We trust the internet with a lot of information about ourselves, whether our names, contact information or credit card information. With so many aspects of our lives available on the web, you’d think everyone would take cybersecurity very seriously.
However, the reality is that people’s intentions to protect their data don’t align with their online behaviors—this dichotomy is known as the privacy paradox. Let’s take a deeper dive into this troubling concept, plus steps to break your privacy-compromising habits.
Why Does The Privacy Paradox Exist?
When learning that people’s online behavior doesn’t align with their desire to protect their privacy, you may assume it’s because people don’t understand how their data is used. While this may be part of the equation, the driving factor of the privacy paradox is that people don’t care enough.
Information regarding how to protect our online privacy is readily available. Still, the average user prefers the convenience of deactivating 2-factor authentication or using the same simple password for every site versus taking steps to protect their data. We also put a great deal of trust in the websites we know and love, not even considering the possibility of a data breach.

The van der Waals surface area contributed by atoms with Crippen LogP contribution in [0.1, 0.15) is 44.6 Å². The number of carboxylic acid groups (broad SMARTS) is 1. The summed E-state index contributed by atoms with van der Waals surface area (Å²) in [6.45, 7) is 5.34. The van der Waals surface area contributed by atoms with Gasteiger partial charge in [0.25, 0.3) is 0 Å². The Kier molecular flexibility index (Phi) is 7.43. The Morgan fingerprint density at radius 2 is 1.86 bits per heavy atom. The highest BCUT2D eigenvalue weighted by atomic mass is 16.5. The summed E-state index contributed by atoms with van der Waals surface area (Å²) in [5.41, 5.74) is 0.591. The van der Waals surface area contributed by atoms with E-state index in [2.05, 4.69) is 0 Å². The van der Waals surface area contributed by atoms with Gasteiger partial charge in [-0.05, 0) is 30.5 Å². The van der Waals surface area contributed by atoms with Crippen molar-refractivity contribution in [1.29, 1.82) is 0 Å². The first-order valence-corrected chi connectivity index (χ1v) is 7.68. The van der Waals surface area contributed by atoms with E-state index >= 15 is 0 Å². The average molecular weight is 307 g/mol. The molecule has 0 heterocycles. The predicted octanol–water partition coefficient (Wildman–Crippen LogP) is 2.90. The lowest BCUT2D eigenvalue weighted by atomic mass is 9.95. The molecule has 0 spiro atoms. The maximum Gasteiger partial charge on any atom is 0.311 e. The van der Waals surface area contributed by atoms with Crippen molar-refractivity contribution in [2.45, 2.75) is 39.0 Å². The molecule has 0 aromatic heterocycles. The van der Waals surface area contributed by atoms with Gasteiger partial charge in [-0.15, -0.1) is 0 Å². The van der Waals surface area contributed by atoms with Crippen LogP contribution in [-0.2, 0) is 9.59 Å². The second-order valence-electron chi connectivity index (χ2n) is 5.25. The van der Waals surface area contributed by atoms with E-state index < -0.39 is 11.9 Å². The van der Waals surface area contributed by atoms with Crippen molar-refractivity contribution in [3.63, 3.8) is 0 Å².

Online Privacy Risks and How to Account for Them
When you consider all the sites and platforms we interact with online every day, it’s not a far stretch to say that we leave pieces of our personal information behind with almost every click online.
That personal information comes in the form of contact information and payment methods we save for later on apps or in streamlining accounts and in more public places such as social media profiles where we overshare in “about me” fields.
All this to say, all of these breadcrumbs of our personal lives can be compromised — by data brokering sites who crawl our pages to create customer profiles and even by cybercriminals who want to leverage our personal data to commit extortion and even identity theft.
How can you protect yourself from these threats and privacy breaches? Prove the privacy paradox wrong, including by adopting these cyber-safe best practices:
- use complex and unique passwords
- activate a VPN
- opt into 2-factor authentication
- cover your webcams when you aren’t using them.
5 Places We Compromise Our Personal Data
For more statistics surrounding the privacy paradox, plus common places, we compromise our personal data and pointers to stop, pore over the infographic below, courtesy of Norton.
Please include attribution to us.norton.com with this graphic.